• [0094]
    When the satisfaction of the second condition (i.e, the above two items) is confirmed by the second confirming block 44, the pattern determining block 45 then uses the central coordinates [Xc(i−1), Yc(i−1)] and [Xc(i), Yc(i)] to compute an angle θ on the basis of a formula of
    tan θ=[Yc(i)−Yc(i−1)]/[Xc(i)−Xc(i−1)]
    (step S39). The data of those central coordinates have been stored in the storage 43. As shown in FIG. 14, this angle θ expresses an angle made between a segment connecting the central points of those two circular orbits C(i−1) and C(i) and a reference line passing the central point of the circular orbit C(i−1) and being defined as θ=0 degree.
  • [0095]
    This pattern determining block 45 also uses the extreme-value information of the circular orbit C(i−1) stored in the storage 43 in order to determine the rotational direction of the circular orbit C(i−1), and then calculates control information from its rotational direction and the angle θ (step S40).
  • [0096]
    In this case, when the determined rotational direction of the circular orbit C(i−1) is counterclockwise, the pattern determining block 45 regards the counterclockwise rotational direction as selection of the sound volume control, which is one of the items being remote-operated. Thus, the block 45 decides a level of the sound volume depending on the absolute value of the angle θ (0≦θ<360 degrees), and notifies the control-signal outputting block 46 of the deiced sound volume level being desired (steps S40 and S41). In response to this notification, the block 46 outputs a gain control signal to the audio amplifier 12 depending on the notified sound volume level, whereby the audio amplifier 12 controls the sound volume at the specified level (step S42).
  • [0097]
    Meanwhile, when it is determined that the circular orbit C(i−1) rotates in the clockwise direction, the pattern determining block 45 regards the clockwise rotational direction as selection of the channels, which is also one of the items being remote-operated. Hence the block 45 decides a channel being selected, in combination with the rotational direction of the circular orbit C(i) and the angle θ. The decided channel information is given to the control-signal outputting block 46 (steps S40 and S42). Responsively to this notification, the block 46 outputs a channel selection signal to the tuner 5, so that a desired channel specified by the control signal is selected by the tuner 5 (step S42).
  • [0098]
    Concretely, as explained in FIG. 12, the pattern determining block 45 checks the rotational direction of the circular orbit C(i) (step S51). If this check reveals that the circular orbit C(i) rotates along the counterclockwise direction, a channel N being selected is decided as a positive integer that satisfies a conditional expression of
    (θ/45)+(3/2)≧N>(θ/45)+(1/2)
    (steps S52). In contrast, if the circular orbit C(i) rotates along the clockwise direction, a channel N being selected is decided as a positive integer that satisfies a conditional expression of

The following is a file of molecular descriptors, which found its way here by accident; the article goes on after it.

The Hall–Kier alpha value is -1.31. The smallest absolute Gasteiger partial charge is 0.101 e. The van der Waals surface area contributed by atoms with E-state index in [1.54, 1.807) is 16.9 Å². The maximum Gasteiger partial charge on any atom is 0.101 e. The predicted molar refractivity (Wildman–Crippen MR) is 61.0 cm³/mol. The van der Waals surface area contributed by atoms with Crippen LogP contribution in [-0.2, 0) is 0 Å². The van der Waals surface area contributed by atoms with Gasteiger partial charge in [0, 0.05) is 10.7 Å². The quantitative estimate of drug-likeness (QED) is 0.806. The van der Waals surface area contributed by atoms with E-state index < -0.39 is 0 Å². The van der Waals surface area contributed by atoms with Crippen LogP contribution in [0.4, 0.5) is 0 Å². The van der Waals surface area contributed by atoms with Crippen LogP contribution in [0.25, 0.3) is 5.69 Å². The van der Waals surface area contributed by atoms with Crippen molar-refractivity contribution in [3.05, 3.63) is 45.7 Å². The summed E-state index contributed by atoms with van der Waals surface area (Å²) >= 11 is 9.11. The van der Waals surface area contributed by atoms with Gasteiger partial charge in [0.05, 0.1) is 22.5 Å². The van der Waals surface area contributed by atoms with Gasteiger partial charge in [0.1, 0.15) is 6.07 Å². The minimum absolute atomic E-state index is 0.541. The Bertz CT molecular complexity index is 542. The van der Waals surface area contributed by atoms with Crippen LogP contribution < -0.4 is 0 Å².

(θ/45)+(19/2)≧N>(θ/45)+(17/2)
    (steps S53). Responsively to the resultant decision, the control-signal outputting block 46 provides a channel selection signal notifying the decided channel N to the tuner 5 (step S54).
  • [0099]
    Accordingly, for the counterclockwise rotation of the circular orbit C(i), a relation of “22.5 degrees>θ≧−22.5 degrees” enables the selection of channel “1,” a relation of “67.5 degrees>θ≧22.5 degrees” enables the selection of channel “2,” a relation of “112.5 degrees>θ≧67.5 degrees” enables the selection of channel “3,” . . . , a relation of “337.5 degrees>θ≧292.5 degrees” enables the selection of channel “8,” respectively. For the clockwise rotation of the circular orbit C(i), a relation of “22.5 degrees>θ−22.5 degrees” enables the selection of channel “9,” a relation of “67.5 degrees>θ≧22.5 degrees” enables the selection of channel “10,” a relation of “112.5 degrees>θ≧67.5 degrees” enables the selection of channel “11,” . . . , a relation of “337.5 degrees>θ≧292.5 degrees” enables the selection of channel “16,” respectively. For instance, as shown in FIG. 14, in a case where the circular orbit C(i) has a central point which is present in a range of “67.5 degrees>θ≧22.5 degrees” and rotates in the counterclockwise direction, the channel “2” can be selected. Meanwhile, when the circular orbit C(i) has the same central point as the above and rotates in the clockwise direction, the channel “10” can be selected.
  • [0100]
    In this way, in the present embodiment, the operator 50 who are in front of the CCD camera 1 rotate his or her hand in a circular orbit in the air. By this hand motion, the item being operated can be selected as either sound volume or channel selection and the amount being controlled of the selected item can be adjusted (controlled). As a generally used example in the present embodiment, the operator's hand motion includes two circular motions along circular orbits C(i−1) and C(i) to be determined in sequence, as mentioned above. The before-determined circular orbit C(i−1) has the two rotational directions (options), the angle θ obtained from the two circular orbits C(i−1) and C(i) is given eight angular ranges, and the after-determined circular orbit C(i) has the rotational directions (options). Thus, as a whole, it is possible to provide 32 selection patterns (2×8×2 patterns). These selection patterns can be applied to selecting an items being selected and controlling (adjusting) an amount of the selected item, as described in the present embodiment.